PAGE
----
EIA to Release Outlook – The CSIS Energy and National Security Program will host Adam Sieminski, Administrator of the U.S. Energy Information Administration, tomorrow at 1:00 p.m. to present the EIA’s Annual Energy Outlook 2015 (AEO). The EIA report presents long-term projections of U.S. energy supply, demand, and prices through 2040. The projections focus on the factors that shape the U.S. energy system over the long term. Under the assumption that current laws and regulations remain unchanged throughout the projections, the Outlook’s Reference case projections provide the basis for examination and discussion of energy production, consumption, technology, and market trends and the direction they may take in the future. It also serves as a starting point for analysis of potential changes in energy policies. CSIS’s Frank Verrastro will moderate.
House Resources Looks at Water Issues – A House Resources panel will hold an oversight hearing on water issues tomorrow at 1:30 p.m. Witnesses will include Bureau of Reclamation Commissioner Estevan Lopez, Forest Service Deputy Chief Leslie Weldon, Jennings, Louisiana Electric Co-op GM Mike Heinen, Clear Creek County, Colorado Commissioner Tim Mauck, Washington State Water Resources Association President Tom Myrum and Jim Ogsbury of the Western Governors’ Association will testify.
Wilson Forum to Look at Southern Energy Corridor – Tomorrow at 2:30 p.m., the Wilson Center will hold a function on the Southern European energy corridor at the Reagan Center. New pipelines are carrying natural gas and oil from the Caspian and Russia to Turkey and beyond to Europe. In this southern European landscape, pipeline proposals like Nabucco and South Stream have given way to more focused initiatives, including the Southern Corridor Pipeline and a newly proposed “Turkish Stream” to parallel the Blue Stream pipeline from Russia across the Black Sea to Turkey. At stake is the energy security of Central and Eastern Europe, which historically have depended almost entirely on Russia for their energy supplies. The European Union is stepping up its efforts to diversify its energy supplies with the vision of an energy union at the end of the process, but EU members vary in their approach. Senior experts from industry, government and think tanks will assess the status, prospects and geopolitics of the Southern European Energy Corridor. Opening Speakers will be the State Department’s Amos Hochstein and BP’s Joe Murphy. Other speakers include former US Ambassadors to Azerbaijan Richard Kauzlarich and Richard Morningstar, among others.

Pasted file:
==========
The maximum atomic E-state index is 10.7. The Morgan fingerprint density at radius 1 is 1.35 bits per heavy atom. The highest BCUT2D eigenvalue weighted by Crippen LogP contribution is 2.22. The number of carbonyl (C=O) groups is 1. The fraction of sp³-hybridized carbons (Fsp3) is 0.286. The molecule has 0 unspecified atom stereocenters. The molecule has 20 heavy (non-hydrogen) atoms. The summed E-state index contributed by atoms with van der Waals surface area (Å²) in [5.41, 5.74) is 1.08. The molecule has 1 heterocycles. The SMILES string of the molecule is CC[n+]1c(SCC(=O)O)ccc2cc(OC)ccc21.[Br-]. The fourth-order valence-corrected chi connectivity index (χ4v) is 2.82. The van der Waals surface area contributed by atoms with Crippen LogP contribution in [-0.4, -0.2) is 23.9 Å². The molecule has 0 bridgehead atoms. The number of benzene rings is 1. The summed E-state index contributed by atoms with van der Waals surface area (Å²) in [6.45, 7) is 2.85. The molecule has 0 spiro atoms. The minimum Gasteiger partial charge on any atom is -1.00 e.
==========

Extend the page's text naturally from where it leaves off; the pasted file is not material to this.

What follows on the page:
Forum to Look at Climate, Central Asia – The Central Asia-Caucasus Institute will host a forum tomorrow at 5:00 p.m. at JHU’s Rome Building on climate change and central Asia. Speakers will include Central Asia-Caucasus Institute chair Fred Starr, Chairman, World Bank expert Kulsum Ahmed and Bucknell professor Amanda Wooden.